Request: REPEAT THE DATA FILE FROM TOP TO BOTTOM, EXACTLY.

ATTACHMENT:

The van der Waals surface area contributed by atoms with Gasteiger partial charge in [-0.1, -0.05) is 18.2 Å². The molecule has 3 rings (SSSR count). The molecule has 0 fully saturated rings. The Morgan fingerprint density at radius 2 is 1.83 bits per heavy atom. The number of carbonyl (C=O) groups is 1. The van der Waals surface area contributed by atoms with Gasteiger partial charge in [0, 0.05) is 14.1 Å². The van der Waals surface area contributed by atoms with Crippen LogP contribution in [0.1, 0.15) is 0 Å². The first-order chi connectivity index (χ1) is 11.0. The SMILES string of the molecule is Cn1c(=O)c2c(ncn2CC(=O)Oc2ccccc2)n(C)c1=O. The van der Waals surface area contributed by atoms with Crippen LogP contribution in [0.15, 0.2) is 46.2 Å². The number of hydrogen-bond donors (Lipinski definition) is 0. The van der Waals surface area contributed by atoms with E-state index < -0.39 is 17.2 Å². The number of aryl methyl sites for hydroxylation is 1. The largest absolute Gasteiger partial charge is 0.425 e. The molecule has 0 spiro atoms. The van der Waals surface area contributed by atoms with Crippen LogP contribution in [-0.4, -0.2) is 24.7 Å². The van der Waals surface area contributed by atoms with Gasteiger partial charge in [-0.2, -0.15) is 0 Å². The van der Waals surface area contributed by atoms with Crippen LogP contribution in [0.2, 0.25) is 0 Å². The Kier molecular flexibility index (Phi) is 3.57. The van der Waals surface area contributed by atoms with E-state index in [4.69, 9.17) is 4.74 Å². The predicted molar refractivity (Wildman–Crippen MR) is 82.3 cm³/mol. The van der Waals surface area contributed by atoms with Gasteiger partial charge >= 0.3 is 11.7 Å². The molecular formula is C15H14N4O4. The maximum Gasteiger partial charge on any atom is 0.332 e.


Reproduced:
The van der Waals surface area contributed by atoms with Gasteiger partial charge in [-0.1, -0.05) is 18.2 Å². The molecule has 3 rings (SSSR count). The molecule has 0 fully saturated rings. The Morgan fingerprint density at radius 2 is 1.83 bits per heavy atom. The number of carbonyl (C=O) groups is 1. The van der Waals surface area contributed by atoms with Gasteiger partial charge in [0, 0.05) is 14.1 Å². The van der Waals surface area contributed by atoms with Crippen LogP contribution in [0.1, 0.15) is 0 Å². The first-order chi connectivity index (χ1) is 11.0. The SMILES string of the molecule is Cn1c(=O)c2c(ncn2CC(=O)Oc2ccccc2)n(C)c1=O. The van der Waals surface area contributed by atoms with Crippen LogP contribution in [0.15, 0.2) is 46.2 Å². The number of hydrogen-bond donors (Lipinski definition) is 0. The van der Waals surface area contributed by atoms with E-state index < -0.39 is 17.2 Å². The number of aryl methyl sites for hydroxylation is 1. The largest absolute Gasteiger partial charge is 0.425 e. The molecule has 0 spiro atoms. The van der Waals surface area contributed by atoms with Crippen LogP contribution in [-0.4, -0.2) is 24.7 Å². The van der Waals surface area contributed by atoms with Gasteiger partial charge in [-0.2, -0.15) is 0 Å². The van der Waals surface area contributed by atoms with Crippen LogP contribution in [0.2, 0.25) is 0 Å². The Kier molecular flexibility index (Phi) is 3.57. The van der Waals surface area contributed by atoms with E-state index in [4.69, 9.17) is 4.74 Å². The predicted molar refractivity (Wildman–Crippen MR) is 82.3 cm³/mol. The van der Waals surface area contributed by atoms with Gasteiger partial charge >= 0.3 is 11.7 Å². The molecular formula is C15H14N4O4. The maximum Gasteiger partial charge on any atom is 0.332 e.